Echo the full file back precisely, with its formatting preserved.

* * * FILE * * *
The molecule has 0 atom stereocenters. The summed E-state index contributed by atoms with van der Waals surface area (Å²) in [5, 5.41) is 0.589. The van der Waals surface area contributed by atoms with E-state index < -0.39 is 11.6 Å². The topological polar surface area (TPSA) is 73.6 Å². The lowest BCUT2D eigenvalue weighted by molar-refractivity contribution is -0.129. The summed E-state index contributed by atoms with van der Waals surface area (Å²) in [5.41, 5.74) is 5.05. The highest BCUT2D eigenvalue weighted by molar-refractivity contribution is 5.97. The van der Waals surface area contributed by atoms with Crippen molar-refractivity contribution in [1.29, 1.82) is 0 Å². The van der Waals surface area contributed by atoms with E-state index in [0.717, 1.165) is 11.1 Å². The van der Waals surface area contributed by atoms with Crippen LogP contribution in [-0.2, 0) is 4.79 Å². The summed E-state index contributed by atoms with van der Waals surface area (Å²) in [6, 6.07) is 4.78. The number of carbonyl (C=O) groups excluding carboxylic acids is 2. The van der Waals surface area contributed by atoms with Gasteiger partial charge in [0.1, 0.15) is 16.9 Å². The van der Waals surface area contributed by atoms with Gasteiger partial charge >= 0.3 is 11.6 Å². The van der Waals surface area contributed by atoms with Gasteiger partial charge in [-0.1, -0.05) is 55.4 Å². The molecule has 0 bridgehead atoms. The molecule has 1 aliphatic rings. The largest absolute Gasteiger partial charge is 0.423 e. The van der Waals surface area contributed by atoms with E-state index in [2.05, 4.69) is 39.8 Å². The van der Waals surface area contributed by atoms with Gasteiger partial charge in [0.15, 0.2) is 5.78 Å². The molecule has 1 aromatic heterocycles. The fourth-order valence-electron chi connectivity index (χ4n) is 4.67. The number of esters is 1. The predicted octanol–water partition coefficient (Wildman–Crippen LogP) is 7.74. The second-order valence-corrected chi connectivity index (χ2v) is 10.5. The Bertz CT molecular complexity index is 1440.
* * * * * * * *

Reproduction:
The molecule has 0 atom stereocenters. The summed E-state index contributed by atoms with van der Waals surface area (Å²) in [5, 5.41) is 0.589. The van der Waals surface area contributed by atoms with E-state index < -0.39 is 11.6 Å². The topological polar surface area (TPSA) is 73.6 Å². The lowest BCUT2D eigenvalue weighted by molar-refractivity contribution is -0.129. The summed E-state index contributed by atoms with van der Waals surface area (Å²) in [5.41, 5.74) is 5.05. The highest BCUT2D eigenvalue weighted by molar-refractivity contribution is 5.97. The van der Waals surface area contributed by atoms with Crippen molar-refractivity contribution in [1.29, 1.82) is 0 Å². The van der Waals surface area contributed by atoms with E-state index in [0.717, 1.165) is 11.1 Å². The van der Waals surface area contributed by atoms with Crippen LogP contribution in [-0.2, 0) is 4.79 Å². The summed E-state index contributed by atoms with van der Waals surface area (Å²) in [6, 6.07) is 4.78. The number of carbonyl (C=O) groups excluding carboxylic acids is 2. The van der Waals surface area contributed by atoms with Gasteiger partial charge in [0.1, 0.15) is 16.9 Å². The van der Waals surface area contributed by atoms with Gasteiger partial charge >= 0.3 is 11.6 Å². The van der Waals surface area contributed by atoms with Gasteiger partial charge in [-0.1, -0.05) is 55.4 Å². The molecule has 0 bridgehead atoms. The molecule has 1 aliphatic rings. The largest absolute Gasteiger partial charge is 0.423 e. The van der Waals surface area contributed by atoms with E-state index in [2.05, 4.69) is 39.8 Å². The van der Waals surface area contributed by atoms with Gasteiger partial charge in [0.15, 0.2) is 5.78 Å². The molecule has 1 aromatic heterocycles. The fourth-order valence-electron chi connectivity index (χ4n) is 4.67. The number of esters is 1. The predicted octanol–water partition coefficient (Wildman–Crippen LogP) is 7.74. The second-order valence-corrected chi connectivity index (χ2v) is 10.5. The Bertz CT molecular complexity index is 1440.